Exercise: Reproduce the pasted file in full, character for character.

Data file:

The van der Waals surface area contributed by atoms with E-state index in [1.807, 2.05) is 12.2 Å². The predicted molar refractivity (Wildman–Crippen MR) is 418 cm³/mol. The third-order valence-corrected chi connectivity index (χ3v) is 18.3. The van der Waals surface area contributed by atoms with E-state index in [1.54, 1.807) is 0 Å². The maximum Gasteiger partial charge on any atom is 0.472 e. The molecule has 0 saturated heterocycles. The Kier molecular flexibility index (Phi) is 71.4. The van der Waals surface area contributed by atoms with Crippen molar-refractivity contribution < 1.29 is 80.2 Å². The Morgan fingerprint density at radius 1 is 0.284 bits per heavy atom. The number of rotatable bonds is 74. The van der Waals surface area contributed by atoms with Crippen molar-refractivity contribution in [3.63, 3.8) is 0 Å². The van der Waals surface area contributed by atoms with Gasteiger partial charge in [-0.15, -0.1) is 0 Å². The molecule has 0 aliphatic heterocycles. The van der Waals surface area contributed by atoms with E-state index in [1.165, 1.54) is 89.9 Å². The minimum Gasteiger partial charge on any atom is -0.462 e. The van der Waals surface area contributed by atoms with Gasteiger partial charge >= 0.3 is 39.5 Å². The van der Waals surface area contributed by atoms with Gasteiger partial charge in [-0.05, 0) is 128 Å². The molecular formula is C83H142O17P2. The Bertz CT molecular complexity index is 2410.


The van der Waals surface area contributed by atoms with E-state index in [1.807, 2.05) is 12.2 Å². The predicted molar refractivity (Wildman–Crippen MR) is 418 cm³/mol. The third-order valence-corrected chi connectivity index (χ3v) is 18.3. The van der Waals surface area contributed by atoms with E-state index in [1.54, 1.807) is 0 Å². The maximum Gasteiger partial charge on any atom is 0.472 e. The molecule has 0 saturated heterocycles. The Kier molecular flexibility index (Phi) is 71.4. The van der Waals surface area contributed by atoms with Crippen molar-refractivity contribution < 1.29 is 80.2 Å². The Morgan fingerprint density at radius 1 is 0.284 bits per heavy atom. The number of rotatable bonds is 74. The van der Waals surface area contributed by atoms with Crippen molar-refractivity contribution in [3.63, 3.8) is 0 Å². The van der Waals surface area contributed by atoms with Gasteiger partial charge in [-0.15, -0.1) is 0 Å². The molecule has 0 aliphatic heterocycles. The van der Waals surface area contributed by atoms with E-state index in [1.165, 1.54) is 89.9 Å². The minimum Gasteiger partial charge on any atom is -0.462 e. The van der Waals surface area contributed by atoms with Gasteiger partial charge >= 0.3 is 39.5 Å². The van der Waals surface area contributed by atoms with Gasteiger partial charge in [-0.05, 0) is 128 Å². The molecular formula is C83H142O17P2. The Bertz CT molecular complexity index is 2410.